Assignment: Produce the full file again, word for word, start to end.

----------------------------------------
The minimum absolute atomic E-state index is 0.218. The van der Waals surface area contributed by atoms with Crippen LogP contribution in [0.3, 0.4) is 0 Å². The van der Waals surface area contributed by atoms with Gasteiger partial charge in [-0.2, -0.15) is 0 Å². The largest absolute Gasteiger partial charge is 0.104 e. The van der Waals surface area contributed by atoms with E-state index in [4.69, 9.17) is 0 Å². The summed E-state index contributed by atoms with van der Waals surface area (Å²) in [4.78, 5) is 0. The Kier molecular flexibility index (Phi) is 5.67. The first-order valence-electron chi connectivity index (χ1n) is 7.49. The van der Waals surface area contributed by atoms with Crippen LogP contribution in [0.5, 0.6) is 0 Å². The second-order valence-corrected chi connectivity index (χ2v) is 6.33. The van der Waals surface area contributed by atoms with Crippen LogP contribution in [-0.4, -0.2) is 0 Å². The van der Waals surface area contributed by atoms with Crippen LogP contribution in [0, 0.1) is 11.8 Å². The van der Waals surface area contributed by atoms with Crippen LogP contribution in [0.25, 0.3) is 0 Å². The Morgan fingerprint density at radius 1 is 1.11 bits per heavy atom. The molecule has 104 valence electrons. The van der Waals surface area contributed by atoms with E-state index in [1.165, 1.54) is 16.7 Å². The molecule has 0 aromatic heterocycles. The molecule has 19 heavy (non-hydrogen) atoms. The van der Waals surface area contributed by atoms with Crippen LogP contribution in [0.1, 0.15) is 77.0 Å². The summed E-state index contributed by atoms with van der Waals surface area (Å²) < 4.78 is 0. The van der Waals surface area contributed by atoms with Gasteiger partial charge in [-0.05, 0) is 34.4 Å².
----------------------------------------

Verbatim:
The minimum absolute atomic E-state index is 0.218. The van der Waals surface area contributed by atoms with Crippen LogP contribution in [0.3, 0.4) is 0 Å². The van der Waals surface area contributed by atoms with Gasteiger partial charge in [-0.2, -0.15) is 0 Å². The largest absolute Gasteiger partial charge is 0.104 e. The van der Waals surface area contributed by atoms with E-state index in [4.69, 9.17) is 0 Å². The summed E-state index contributed by atoms with van der Waals surface area (Å²) in [4.78, 5) is 0. The Kier molecular flexibility index (Phi) is 5.67. The first-order valence-electron chi connectivity index (χ1n) is 7.49. The van der Waals surface area contributed by atoms with Crippen LogP contribution in [0.5, 0.6) is 0 Å². The second-order valence-corrected chi connectivity index (χ2v) is 6.33. The van der Waals surface area contributed by atoms with Crippen LogP contribution in [-0.4, -0.2) is 0 Å². The van der Waals surface area contributed by atoms with Crippen LogP contribution in [0, 0.1) is 11.8 Å². The van der Waals surface area contributed by atoms with Crippen LogP contribution in [0.25, 0.3) is 0 Å². The Morgan fingerprint density at radius 1 is 1.11 bits per heavy atom. The molecule has 104 valence electrons. The van der Waals surface area contributed by atoms with E-state index in [1.165, 1.54) is 16.7 Å². The molecule has 0 aromatic heterocycles. The molecule has 19 heavy (non-hydrogen) atoms. The van der Waals surface area contributed by atoms with Crippen LogP contribution in [0.1, 0.15) is 77.0 Å². The summed E-state index contributed by atoms with van der Waals surface area (Å²) < 4.78 is 0. The van der Waals surface area contributed by atoms with Gasteiger partial charge in [-0.05, 0) is 34.4 Å².